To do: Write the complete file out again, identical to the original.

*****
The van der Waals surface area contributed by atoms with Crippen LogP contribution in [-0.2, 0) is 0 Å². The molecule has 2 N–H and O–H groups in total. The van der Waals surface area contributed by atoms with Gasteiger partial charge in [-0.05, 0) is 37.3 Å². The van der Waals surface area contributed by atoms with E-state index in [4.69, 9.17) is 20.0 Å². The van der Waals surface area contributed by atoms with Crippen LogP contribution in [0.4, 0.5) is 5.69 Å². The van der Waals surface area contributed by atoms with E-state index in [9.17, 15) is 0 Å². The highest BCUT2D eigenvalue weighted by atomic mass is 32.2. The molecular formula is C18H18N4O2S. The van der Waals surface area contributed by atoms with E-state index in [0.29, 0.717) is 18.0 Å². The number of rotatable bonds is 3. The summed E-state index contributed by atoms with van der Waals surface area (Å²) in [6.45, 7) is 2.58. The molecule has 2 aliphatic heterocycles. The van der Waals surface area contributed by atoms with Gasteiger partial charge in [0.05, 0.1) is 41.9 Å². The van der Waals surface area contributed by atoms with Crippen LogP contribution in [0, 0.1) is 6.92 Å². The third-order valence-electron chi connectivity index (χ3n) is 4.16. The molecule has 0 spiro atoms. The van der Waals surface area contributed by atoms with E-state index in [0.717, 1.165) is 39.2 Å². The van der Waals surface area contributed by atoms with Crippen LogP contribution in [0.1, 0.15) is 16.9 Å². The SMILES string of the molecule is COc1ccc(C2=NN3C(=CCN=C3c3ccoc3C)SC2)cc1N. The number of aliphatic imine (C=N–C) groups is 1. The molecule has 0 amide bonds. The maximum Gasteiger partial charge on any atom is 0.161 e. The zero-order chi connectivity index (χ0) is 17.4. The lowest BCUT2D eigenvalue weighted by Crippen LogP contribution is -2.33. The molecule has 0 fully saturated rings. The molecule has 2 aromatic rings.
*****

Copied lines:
The van der Waals surface area contributed by atoms with Crippen LogP contribution in [-0.2, 0) is 0 Å². The molecule has 2 N–H and O–H groups in total. The van der Waals surface area contributed by atoms with Gasteiger partial charge in [-0.05, 0) is 37.3 Å². The van der Waals surface area contributed by atoms with E-state index in [4.69, 9.17) is 20.0 Å². The van der Waals surface area contributed by atoms with Crippen LogP contribution in [0.4, 0.5) is 5.69 Å². The van der Waals surface area contributed by atoms with E-state index in [9.17, 15) is 0 Å². The highest BCUT2D eigenvalue weighted by atomic mass is 32.2. The molecular formula is C18H18N4O2S. The van der Waals surface area contributed by atoms with E-state index in [0.29, 0.717) is 18.0 Å². The number of rotatable bonds is 3. The summed E-state index contributed by atoms with van der Waals surface area (Å²) in [6.45, 7) is 2.58. The molecule has 2 aliphatic heterocycles. The van der Waals surface area contributed by atoms with Gasteiger partial charge in [0.05, 0.1) is 41.9 Å². The van der Waals surface area contributed by atoms with Crippen LogP contribution in [0, 0.1) is 6.92 Å². The third-order valence-electron chi connectivity index (χ3n) is 4.16. The molecule has 0 spiro atoms. The van der Waals surface area contributed by atoms with E-state index in [0.717, 1.165) is 39.2 Å². The van der Waals surface area contributed by atoms with Crippen LogP contribution in [0.1, 0.15) is 16.9 Å². The SMILES string of the molecule is COc1ccc(C2=NN3C(=CCN=C3c3ccoc3C)SC2)cc1N. The number of aliphatic imine (C=N–C) groups is 1. The molecule has 0 amide bonds. The maximum Gasteiger partial charge on any atom is 0.161 e. The zero-order chi connectivity index (χ0) is 17.4. The lowest BCUT2D eigenvalue weighted by Crippen LogP contribution is -2.33. The molecule has 0 fully saturated rings. The molecule has 2 aromatic rings.